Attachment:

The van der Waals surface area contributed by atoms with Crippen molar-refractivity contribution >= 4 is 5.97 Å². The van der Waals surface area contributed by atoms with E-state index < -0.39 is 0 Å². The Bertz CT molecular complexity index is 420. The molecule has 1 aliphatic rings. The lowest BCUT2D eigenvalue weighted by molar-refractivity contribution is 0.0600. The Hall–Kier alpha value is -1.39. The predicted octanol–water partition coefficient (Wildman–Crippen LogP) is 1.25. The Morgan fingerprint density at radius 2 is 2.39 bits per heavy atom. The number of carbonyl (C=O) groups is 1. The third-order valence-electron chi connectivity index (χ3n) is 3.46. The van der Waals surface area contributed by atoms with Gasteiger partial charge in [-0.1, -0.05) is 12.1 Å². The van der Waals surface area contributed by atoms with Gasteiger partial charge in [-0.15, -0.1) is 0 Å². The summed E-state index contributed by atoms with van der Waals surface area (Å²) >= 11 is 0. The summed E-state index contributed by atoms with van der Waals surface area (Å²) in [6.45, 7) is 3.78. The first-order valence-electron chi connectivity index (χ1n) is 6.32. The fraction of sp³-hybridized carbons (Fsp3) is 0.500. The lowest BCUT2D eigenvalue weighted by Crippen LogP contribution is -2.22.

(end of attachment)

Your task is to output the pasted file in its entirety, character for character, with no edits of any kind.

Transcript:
The van der Waals surface area contributed by atoms with Crippen molar-refractivity contribution >= 4 is 5.97 Å². The van der Waals surface area contributed by atoms with E-state index < -0.39 is 0 Å². The Bertz CT molecular complexity index is 420. The molecule has 1 aliphatic rings. The lowest BCUT2D eigenvalue weighted by molar-refractivity contribution is 0.0600. The Hall–Kier alpha value is -1.39. The predicted octanol–water partition coefficient (Wildman–Crippen LogP) is 1.25. The Morgan fingerprint density at radius 2 is 2.39 bits per heavy atom. The number of carbonyl (C=O) groups is 1. The third-order valence-electron chi connectivity index (χ3n) is 3.46. The van der Waals surface area contributed by atoms with Gasteiger partial charge in [-0.1, -0.05) is 12.1 Å². The van der Waals surface area contributed by atoms with Gasteiger partial charge in [-0.15, -0.1) is 0 Å². The summed E-state index contributed by atoms with van der Waals surface area (Å²) >= 11 is 0. The summed E-state index contributed by atoms with van der Waals surface area (Å²) in [6.45, 7) is 3.78. The first-order valence-electron chi connectivity index (χ1n) is 6.32. The fraction of sp³-hybridized carbons (Fsp3) is 0.500. The lowest BCUT2D eigenvalue weighted by Crippen LogP contribution is -2.22.